This invention, in brief, may be described as an improved type of casing string which is adapl'ed to be ruptured in aA well at a selected depth and a method of completing wells includ- Y ing rupturing 'this 'casing -by applying hydraulically a stress above the'ultimate strengthof the weakened section of the casing. The invention also contemplates the rupturing of'a weakened casing section by use of a bodied fracturing uid," the bodied fracturing fluid then being injected f through the hydraulically perforated'casing into the ,strata adjacent theperforation to fracture the formation and increase the permeability of the strata adjacent the casing perforation:

The well casi-ng, which is preferably iron or 1 steel, may be -provided with. weakened sections in a. number of ways. In Figure 1, I have shovirri`- otherwise uniform casing string. In this embodigrooves i0 milled in thel outer surface. These 1f grooves may, for example. be eut .with ald" end mill axially ofthe pipe. The depth and length i 'may be varied as desired. I have found, for ex ample, that such an axial groove 2" long in 3" dieated by the table.

Table to some advantage in some..cases. Forzexample. 'it' is sometimes desirable to mill a groove around'v the periphery of the pipe near the lower end of '-1 zooo p. s. i.-

great to weaken a section which'maylater be ruptured by hydraulic pressure.

.Numerous other methods for reducing the` yield value of 'a casing string at a selected depth win be apparent. I have found' it desirable in some cases to produce a weak section in a casing string by milling a hole-or slot through the pipe completely and then filling this hole or slot with a weak material, for'exa-mple, a plastic or a .soft

metal'suchas aluminum, brass, or the like, which may be sheared out ofthe hole or slot at a pressure substantially below the yield value of the` casing at' a strong section. The slotted section may be linedwith a rupturable sleeve. indicated in Figure 2, the -weak section may be produced by placing in the casing string 9 at Also, as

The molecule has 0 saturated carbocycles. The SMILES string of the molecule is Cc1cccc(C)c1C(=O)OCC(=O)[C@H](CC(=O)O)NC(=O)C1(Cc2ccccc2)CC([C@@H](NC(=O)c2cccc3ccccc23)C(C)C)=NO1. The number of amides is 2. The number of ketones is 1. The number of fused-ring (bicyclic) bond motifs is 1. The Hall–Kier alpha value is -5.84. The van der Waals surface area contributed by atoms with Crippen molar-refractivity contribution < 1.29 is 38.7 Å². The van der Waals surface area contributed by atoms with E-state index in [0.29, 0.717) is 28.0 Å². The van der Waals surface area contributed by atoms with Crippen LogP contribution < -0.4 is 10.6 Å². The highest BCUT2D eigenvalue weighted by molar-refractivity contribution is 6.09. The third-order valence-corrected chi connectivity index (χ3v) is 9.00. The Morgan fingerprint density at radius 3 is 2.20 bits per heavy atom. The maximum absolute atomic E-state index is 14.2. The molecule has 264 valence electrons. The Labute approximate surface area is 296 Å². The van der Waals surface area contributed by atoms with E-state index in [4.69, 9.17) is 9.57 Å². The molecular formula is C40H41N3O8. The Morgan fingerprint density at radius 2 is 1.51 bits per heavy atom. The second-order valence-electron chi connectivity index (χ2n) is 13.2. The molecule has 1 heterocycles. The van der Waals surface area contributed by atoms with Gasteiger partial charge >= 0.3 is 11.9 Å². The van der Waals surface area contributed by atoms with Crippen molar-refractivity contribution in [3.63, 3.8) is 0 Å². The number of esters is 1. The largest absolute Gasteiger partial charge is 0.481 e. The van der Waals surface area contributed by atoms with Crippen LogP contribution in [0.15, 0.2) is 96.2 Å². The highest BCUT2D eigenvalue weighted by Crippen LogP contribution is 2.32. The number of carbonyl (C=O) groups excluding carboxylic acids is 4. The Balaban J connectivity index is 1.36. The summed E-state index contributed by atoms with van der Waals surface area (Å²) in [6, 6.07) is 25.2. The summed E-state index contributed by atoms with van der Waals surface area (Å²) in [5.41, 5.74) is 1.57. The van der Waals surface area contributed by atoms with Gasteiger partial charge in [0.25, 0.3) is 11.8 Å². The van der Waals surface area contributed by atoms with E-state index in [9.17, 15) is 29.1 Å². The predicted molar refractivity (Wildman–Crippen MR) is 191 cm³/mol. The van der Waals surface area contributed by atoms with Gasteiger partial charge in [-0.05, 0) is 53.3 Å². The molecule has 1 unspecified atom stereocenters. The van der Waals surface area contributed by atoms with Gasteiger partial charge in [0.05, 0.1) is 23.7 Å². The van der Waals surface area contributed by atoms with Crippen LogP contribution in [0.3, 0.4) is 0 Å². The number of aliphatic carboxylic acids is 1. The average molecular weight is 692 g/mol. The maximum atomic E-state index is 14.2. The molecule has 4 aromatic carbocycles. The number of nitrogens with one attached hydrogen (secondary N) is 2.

selected intervals soft metal weak casu-lg joints l I, l2, I3, For example, aluminum casing joints may be inserted at intervals in the casing,` the' aluminum jointshaving' a calculated yield value in tension substantially below the yield value yof the casing string in general.

outside`of the casing, the casing is lowered into the well and landed, with the weak .sections in The depth of the groove or `the wall thickness j i as the bottom of the groovel may readily be cornputed when the bursting pressure desired is decided upon. In determini-ng the bursting pressure, the equipment available for producing the rupture and .the modulus of rupture of the strata behind the weakened section m'ust be considered.

In this connection, I have found that in sand stones and limestones, from which most oil and gas is produced, the modulus of rupture is equal to about three times the ultimate strength of the sandstone or limestone in tension. In general, it appears that the modulus of rupture of the average sandstone and limestone is between about 560-2200 p. s. i. and is quite Voften about diferential bursting pressure (internal pressurei external pressure) of the weakened casing section whenadded to the modulus of rupture'of Y the strata behind the casing atthe weakened section is a very close approximation to the rupture strength of the casing set in cement in the stra-ta. In determining the depth of a groove therefore the surface pressure required to rupture the cemented casing must be less than the pressure capacity of the-pump available for producing the rupture. Furthermore, it is generally desirableto reduce the yield value of the cas- Y.

ing at the weak section to substantially less than,

for example, to about 1/4-1/2, `to yield value of the.

casing at the strong sections so thatlwhen pressure is applied to rupture the weak section, th

strong sections will not be damaged.

In completing wells in accordance with my casing are placed in the casing string as the casing string is 'made up and lowered into the hole so that the weakened' sections will, when the casing. is landed' and cemented. be spotted at the elevation of potentially productive str-ata. Weakened casing sections'ii, i2, and i3 may thus be spotted atpotentially productive strata il, I5, and I S respectively,v aS indicated in Figure 2. Abrading means, such as well scratchers y (not shown), may be attached to the casing, preferably` throughout the producing horizons.

In'any case, it is highly desirable that the .po-

tentially productive strata be isolated behind the casing; a good cementiob at--the weakened case, ing sections in the potentially productive strata will generally not only be o! assistance in producing a. fracture in the strata. but will also isolate that fracture' from other 4'well production.